"Jurassic Butterfly:" Ancient Insect Shows Modern Qualities

It predated butterflies by 50 million years, yet developed similar attributes.

Large extinct insects that once lived throughout Jurassic forests were very similar to modern butterflies, despite the fact that today’s fluttering insects didn’t come into existence until 50 million years following, scientists at the Smithsonian’s National Museum of Natural History in Washington, D.C. reported Wednesday.

The creatures, Kalligrammatid lacewings, were already well-known by the scientific and paleontological communities, but only recently have fossils (recovered in China) been found that offer extremely well-preserved examples. According to the Smithsonian’s study team, the creatures appear to have served as pollinators, utilizing tubular mouthparts that are comparable to the organs butterflies use to partake of fluids found in flowering flora — in fact, one fossilized specimen demonstrated carbon material within its feeding tube — but not matter taken from a flower, as there weren’t any nectar-producing flowers existing in the Kalligrammatid’s environs. Smithsonian Curator of Paleoentomology Conrad Labandeira reported in an article posted Wednesday to Proceedings of the Royal Society that “Various features of the mouthparts all indicate that these things were sucking fluids from the reproductive structures of gymnosperm plants.”

What’s more, the lacewings bore colorful eyespot patterns that closely resemble those found on some butterflies today, which may have helped to distract or deter potential Jurassic predators. Chemical analysis of the fossilized lacewings revealed the pigment melanin existed within the eyespot marks — just as modern butterflies construct their faux ocular wing markings. Said Labandeira to Phys.Org Wednesday, “That, in turn, suggests that the two groups of insects share a genetic program for eyespot production…The last common ancestor of these insects lived about 320 million years ago, deep in the Paleozoic. So we think this must be a developmental mechanism that goes all the way back to the origins of winged insects.”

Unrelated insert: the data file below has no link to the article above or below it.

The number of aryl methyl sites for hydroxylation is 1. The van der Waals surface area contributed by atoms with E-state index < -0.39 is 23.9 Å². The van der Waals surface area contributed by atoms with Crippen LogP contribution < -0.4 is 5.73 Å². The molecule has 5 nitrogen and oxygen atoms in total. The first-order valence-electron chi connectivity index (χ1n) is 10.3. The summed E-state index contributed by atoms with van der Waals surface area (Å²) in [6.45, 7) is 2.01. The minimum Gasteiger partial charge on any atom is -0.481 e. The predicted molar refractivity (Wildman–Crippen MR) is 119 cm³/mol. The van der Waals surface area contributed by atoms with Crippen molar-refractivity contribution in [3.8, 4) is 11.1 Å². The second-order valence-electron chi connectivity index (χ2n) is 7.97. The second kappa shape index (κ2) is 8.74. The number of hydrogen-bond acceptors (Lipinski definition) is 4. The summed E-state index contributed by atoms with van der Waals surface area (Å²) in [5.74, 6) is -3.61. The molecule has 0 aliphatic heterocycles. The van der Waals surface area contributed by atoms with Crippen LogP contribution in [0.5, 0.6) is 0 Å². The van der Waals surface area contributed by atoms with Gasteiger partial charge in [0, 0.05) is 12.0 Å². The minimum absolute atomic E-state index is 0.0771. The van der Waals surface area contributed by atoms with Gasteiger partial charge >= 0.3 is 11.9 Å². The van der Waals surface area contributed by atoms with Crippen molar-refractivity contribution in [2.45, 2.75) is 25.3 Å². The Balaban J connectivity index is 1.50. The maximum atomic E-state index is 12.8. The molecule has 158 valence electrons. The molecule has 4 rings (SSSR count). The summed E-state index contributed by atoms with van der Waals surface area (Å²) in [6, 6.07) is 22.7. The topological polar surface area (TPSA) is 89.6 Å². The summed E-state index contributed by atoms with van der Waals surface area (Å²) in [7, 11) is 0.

The findings by the researchers have led to an opinion that this is an example of convergent evolution — a circumstance where two unrelated organisms evolve analogous traits in response to similar environmental contingencies.

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